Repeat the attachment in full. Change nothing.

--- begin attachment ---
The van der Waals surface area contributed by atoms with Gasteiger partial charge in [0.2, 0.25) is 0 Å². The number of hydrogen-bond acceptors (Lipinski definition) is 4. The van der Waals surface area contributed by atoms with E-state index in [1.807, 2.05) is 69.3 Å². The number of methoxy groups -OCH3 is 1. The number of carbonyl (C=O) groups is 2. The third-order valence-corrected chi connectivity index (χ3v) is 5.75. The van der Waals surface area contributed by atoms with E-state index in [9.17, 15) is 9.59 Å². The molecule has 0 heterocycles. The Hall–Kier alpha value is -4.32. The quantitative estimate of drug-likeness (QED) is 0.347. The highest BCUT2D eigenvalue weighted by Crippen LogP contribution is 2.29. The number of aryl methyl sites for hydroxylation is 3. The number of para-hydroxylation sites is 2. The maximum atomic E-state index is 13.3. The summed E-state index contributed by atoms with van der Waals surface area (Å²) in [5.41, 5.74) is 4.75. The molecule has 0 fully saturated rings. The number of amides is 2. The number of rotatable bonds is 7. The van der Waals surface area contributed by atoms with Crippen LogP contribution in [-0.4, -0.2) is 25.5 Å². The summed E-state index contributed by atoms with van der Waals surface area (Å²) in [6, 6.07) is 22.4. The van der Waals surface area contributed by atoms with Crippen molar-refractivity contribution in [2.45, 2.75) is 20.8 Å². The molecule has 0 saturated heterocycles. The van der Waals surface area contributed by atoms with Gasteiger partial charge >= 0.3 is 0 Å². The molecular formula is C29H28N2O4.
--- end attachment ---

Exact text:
The van der Waals surface area contributed by atoms with Gasteiger partial charge in [0.2, 0.25) is 0 Å². The number of hydrogen-bond acceptors (Lipinski definition) is 4. The van der Waals surface area contributed by atoms with E-state index in [1.807, 2.05) is 69.3 Å². The number of methoxy groups -OCH3 is 1. The number of carbonyl (C=O) groups is 2. The third-order valence-corrected chi connectivity index (χ3v) is 5.75. The van der Waals surface area contributed by atoms with E-state index in [9.17, 15) is 9.59 Å². The molecule has 0 heterocycles. The Hall–Kier alpha value is -4.32. The quantitative estimate of drug-likeness (QED) is 0.347. The highest BCUT2D eigenvalue weighted by Crippen LogP contribution is 2.29. The number of aryl methyl sites for hydroxylation is 3. The number of para-hydroxylation sites is 2. The maximum atomic E-state index is 13.3. The summed E-state index contributed by atoms with van der Waals surface area (Å²) in [5.41, 5.74) is 4.75. The molecule has 0 fully saturated rings. The number of amides is 2. The number of rotatable bonds is 7. The van der Waals surface area contributed by atoms with Crippen LogP contribution in [-0.4, -0.2) is 25.5 Å². The summed E-state index contributed by atoms with van der Waals surface area (Å²) in [6, 6.07) is 22.4. The van der Waals surface area contributed by atoms with Crippen molar-refractivity contribution in [2.45, 2.75) is 20.8 Å². The molecule has 0 saturated heterocycles. The van der Waals surface area contributed by atoms with Gasteiger partial charge >= 0.3 is 0 Å². The molecular formula is C29H28N2O4.